In George Buchanan
's allegorical idyll ‘Desiderium Lutetiae’ (written 1552, first published as the third of Buchanan's Silvae
in 1567), the poet, unhappy in Portugal, addresses his beloved Paris as ‘Amaryllis’, styling her a pastoral maid and himself a lovelorn pastoral swain called Daphnis. It was one of Buchanan's most famous poems (at least, among his secular poems) and Buchanan himself was for centuries Scotland's most famous writer—indeed, arguably he was sixteenth-century Europe's single most celebrated poet, although because he wrote in Latin he's more or less been forgotten now. Still: I needed a sense of this poem for an academic-y thing I was looking into, and couldn't find a translation anywhere (there's this
, and this
, but in neither case can I lay my hand on a copy of the actual books, and Google Books, as you can see, only gives us snippet views). So I had to gorblimey up a rough English version. Having done so, I thought I might as well blog it. It's a line-by-line translation, more or less. If anyone is reading this post (not
likely, I know) and wants to offer corrections on my translation, they would be very gladly received. I shan't be holding my breath, though.
O formosa Amarylli, tuo jam septima bruma
Me procul aspectu, jam septima detinet aestas:
Sed neque septima bruma nivalibus horrida nimbis,
Septima nec rapidis candens fervoribus aestas
Extinxit vigiles nostro sub pectore curas.
Tu mihi mane novo carmen, dum roscida tondet
Arva pecus, medio tu carmen solis in aestu,
Et cum jam longas praeceps nox porrigit umbras:
Nec mihi quae tenebris condit nox omnia vultus
Est potis occultare tuos, te nocte sub atra 
Alloquor, amplector, falsaque in imagine somni
Gaudia sollicitam palpant evanida mentem.
At cum somnus abit, curis cum luce renatis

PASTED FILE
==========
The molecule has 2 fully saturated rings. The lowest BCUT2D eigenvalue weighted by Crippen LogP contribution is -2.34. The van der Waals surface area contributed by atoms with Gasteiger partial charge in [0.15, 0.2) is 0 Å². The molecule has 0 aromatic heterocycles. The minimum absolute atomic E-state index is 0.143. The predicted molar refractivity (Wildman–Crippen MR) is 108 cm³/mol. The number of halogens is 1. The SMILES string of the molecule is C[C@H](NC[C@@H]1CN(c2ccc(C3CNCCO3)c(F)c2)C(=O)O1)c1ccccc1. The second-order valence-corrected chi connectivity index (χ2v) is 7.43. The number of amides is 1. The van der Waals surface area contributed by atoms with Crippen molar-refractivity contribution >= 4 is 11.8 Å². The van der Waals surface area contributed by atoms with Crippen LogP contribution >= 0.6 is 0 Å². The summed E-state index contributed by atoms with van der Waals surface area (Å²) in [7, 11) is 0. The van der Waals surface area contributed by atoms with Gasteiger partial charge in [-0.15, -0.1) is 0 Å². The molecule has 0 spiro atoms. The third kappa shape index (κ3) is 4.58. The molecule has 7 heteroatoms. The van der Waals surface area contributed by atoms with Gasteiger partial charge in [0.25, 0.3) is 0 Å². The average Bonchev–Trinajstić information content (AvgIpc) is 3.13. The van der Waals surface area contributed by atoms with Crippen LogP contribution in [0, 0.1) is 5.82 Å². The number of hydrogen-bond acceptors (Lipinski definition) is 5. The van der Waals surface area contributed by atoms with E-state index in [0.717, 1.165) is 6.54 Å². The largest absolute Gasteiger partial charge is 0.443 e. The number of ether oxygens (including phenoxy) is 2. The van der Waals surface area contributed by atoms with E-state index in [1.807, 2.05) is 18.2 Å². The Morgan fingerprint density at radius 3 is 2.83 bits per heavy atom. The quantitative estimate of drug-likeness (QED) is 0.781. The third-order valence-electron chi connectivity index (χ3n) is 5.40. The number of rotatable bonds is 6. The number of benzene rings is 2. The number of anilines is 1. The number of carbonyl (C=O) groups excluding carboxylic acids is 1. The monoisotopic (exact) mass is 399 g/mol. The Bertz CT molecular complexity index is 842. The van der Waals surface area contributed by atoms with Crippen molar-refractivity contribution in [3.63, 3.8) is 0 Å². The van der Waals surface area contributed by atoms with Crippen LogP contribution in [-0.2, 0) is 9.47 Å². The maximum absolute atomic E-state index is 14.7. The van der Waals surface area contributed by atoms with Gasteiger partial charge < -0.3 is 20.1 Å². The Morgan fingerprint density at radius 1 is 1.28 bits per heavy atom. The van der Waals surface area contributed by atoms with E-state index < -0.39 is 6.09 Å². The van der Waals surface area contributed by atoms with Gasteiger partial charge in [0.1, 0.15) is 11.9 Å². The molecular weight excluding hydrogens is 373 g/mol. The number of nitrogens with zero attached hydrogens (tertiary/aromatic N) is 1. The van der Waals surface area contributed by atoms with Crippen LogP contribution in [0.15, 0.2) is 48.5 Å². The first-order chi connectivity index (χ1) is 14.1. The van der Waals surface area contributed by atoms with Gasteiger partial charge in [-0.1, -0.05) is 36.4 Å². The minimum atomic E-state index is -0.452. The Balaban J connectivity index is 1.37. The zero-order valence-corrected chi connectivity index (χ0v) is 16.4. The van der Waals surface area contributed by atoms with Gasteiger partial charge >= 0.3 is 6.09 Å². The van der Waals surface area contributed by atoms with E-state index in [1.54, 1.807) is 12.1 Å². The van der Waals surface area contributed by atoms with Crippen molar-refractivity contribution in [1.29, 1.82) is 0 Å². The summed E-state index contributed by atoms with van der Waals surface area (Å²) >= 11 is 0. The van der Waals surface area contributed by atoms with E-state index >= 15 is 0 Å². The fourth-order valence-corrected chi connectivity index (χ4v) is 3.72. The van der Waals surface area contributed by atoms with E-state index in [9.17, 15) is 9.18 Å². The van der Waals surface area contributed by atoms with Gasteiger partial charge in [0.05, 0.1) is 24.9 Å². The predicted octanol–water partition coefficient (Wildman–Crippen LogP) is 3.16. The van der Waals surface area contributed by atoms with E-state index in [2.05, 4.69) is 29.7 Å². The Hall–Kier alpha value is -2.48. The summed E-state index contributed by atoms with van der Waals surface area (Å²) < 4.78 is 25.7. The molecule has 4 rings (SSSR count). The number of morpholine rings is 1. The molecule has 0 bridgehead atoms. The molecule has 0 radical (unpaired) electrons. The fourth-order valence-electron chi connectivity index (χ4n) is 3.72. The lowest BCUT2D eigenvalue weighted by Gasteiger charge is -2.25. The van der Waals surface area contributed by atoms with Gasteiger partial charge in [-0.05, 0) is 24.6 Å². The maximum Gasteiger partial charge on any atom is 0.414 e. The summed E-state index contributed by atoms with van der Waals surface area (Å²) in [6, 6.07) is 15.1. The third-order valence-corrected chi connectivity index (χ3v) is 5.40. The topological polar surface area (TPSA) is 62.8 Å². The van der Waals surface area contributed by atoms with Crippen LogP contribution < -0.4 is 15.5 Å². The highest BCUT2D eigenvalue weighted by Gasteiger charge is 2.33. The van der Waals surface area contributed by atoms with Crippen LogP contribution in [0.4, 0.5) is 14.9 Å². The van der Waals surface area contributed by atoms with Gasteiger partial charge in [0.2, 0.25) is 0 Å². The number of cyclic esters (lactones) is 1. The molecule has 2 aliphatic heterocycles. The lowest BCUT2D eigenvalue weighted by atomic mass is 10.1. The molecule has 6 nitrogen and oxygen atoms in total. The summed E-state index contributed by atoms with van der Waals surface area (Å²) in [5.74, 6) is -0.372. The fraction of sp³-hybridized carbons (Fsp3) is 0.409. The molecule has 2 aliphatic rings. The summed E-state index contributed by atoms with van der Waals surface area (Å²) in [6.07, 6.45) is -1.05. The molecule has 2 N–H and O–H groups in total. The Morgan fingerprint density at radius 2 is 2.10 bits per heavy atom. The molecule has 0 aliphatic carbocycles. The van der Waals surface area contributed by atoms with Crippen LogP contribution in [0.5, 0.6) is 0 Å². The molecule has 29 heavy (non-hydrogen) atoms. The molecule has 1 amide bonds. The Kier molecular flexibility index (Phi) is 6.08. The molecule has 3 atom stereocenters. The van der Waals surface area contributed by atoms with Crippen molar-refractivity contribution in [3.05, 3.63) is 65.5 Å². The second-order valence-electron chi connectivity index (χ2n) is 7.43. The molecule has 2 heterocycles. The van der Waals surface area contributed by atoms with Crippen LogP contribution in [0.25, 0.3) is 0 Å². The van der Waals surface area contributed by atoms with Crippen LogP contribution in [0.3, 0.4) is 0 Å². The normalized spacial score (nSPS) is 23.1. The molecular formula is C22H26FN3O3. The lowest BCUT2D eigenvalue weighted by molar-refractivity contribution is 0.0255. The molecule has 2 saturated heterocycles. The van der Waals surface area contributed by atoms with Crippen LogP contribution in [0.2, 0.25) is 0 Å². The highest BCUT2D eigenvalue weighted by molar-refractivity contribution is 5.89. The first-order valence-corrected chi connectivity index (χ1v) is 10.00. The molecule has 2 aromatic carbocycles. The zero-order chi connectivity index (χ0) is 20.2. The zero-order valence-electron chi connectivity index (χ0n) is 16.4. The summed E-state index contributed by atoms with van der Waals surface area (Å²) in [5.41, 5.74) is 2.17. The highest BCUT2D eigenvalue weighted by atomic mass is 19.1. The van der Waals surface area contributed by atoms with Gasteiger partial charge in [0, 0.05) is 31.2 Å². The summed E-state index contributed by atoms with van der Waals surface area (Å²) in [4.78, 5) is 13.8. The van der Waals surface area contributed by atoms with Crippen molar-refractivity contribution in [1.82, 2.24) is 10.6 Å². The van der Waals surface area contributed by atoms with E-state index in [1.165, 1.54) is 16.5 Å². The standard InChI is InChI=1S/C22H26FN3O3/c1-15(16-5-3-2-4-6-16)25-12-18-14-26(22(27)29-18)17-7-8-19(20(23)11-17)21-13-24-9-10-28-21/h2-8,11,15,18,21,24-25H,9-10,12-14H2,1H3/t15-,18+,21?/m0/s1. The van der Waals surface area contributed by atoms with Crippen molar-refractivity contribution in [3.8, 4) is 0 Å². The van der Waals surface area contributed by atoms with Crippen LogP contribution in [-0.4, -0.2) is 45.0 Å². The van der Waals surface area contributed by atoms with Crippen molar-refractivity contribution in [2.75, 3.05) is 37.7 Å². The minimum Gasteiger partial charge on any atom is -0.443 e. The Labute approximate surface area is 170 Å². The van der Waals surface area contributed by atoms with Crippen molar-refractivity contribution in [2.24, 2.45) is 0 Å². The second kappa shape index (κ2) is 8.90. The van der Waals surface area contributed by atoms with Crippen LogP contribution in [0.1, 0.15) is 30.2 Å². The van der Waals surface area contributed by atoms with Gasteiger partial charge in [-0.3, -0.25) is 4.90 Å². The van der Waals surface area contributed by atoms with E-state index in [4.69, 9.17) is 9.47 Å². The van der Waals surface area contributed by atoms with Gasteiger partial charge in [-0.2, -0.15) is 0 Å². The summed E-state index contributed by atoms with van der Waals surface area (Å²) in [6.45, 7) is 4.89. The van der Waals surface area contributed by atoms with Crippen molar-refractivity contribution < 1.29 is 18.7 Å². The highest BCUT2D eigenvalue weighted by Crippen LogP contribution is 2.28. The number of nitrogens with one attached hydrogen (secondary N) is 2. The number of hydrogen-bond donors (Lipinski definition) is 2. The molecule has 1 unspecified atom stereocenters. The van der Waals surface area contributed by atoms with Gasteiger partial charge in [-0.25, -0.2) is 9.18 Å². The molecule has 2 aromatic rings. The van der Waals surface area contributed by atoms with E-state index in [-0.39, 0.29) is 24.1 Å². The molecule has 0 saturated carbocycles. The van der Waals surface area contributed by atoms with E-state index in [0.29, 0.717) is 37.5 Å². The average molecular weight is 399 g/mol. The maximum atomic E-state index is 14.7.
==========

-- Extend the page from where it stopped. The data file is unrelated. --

Tecta miser fugio, tanquam mihi tecta doloris
Semina subjiciant, et solid moestus in agris
Qua vagus error agit feror, & deserta querelis
Antra meis, silvasque & conscia faxa fatigo.
Sola meos planctus Echo miserata gementi
Adgemit, & quoties suspiria pectore duco,
Hæc quoque vicino toties suspirat ab antro. 
Sæpe super celsæ prærupta cacumina rupis
In mare prospiciens, spumantia cœrula demens
Alloquor, & surdis jacto irrita vota procellis:
O mare! quæque maris vitreas, Nereides, undas
Finditis, in vestros placidæ me admittite portus:
Aut hoc si nimium est, nec naufragus ire recuso,
Dummodo dilectas teneam vel naufragus oras.
O quoties dixi Zephyris properantibus illuc,
Felices pulchram visuri Amaryllida venti,
Sic neque Pyrene duris in cotibus alas 
Atterat, & vestros non rumpant nubila cursus,
Dicite vesanos Amaryllidi Daphnidos ignes.
O quoties Euro levibus cum raderet alis
AEquora, dicebam, Felix Amaryllide visa,
Dic mihi, Num meminit nostri? num mutua sentit
Vulnera? num veteris vivunt vestigia flammæ?
Ille ferox contra rauco cum murmure stridens
Avolat irato similis, mihi frigore pectus
Congelat, exanimes torpor gravis alligat artus.
Nec me pastorum recreant solamina, nec me 
Fistula, Nympharumque leves per prata choreæ,
Nec quæ capripedes modulantur carmina Panes:
Una meos sic est prædata Amaryllis amores.
Et me tympana docta ciere canora Lycisca,
Et me blanda Melænis amavit, Iberides ambæ,
Ambæ florentes annis, opibusque superbæ:
Et mihi dotales centum cum matribus agnos
Ipsi promisere patres, mihi munera matres
Spondebant clam multa: meum nec munera pectus,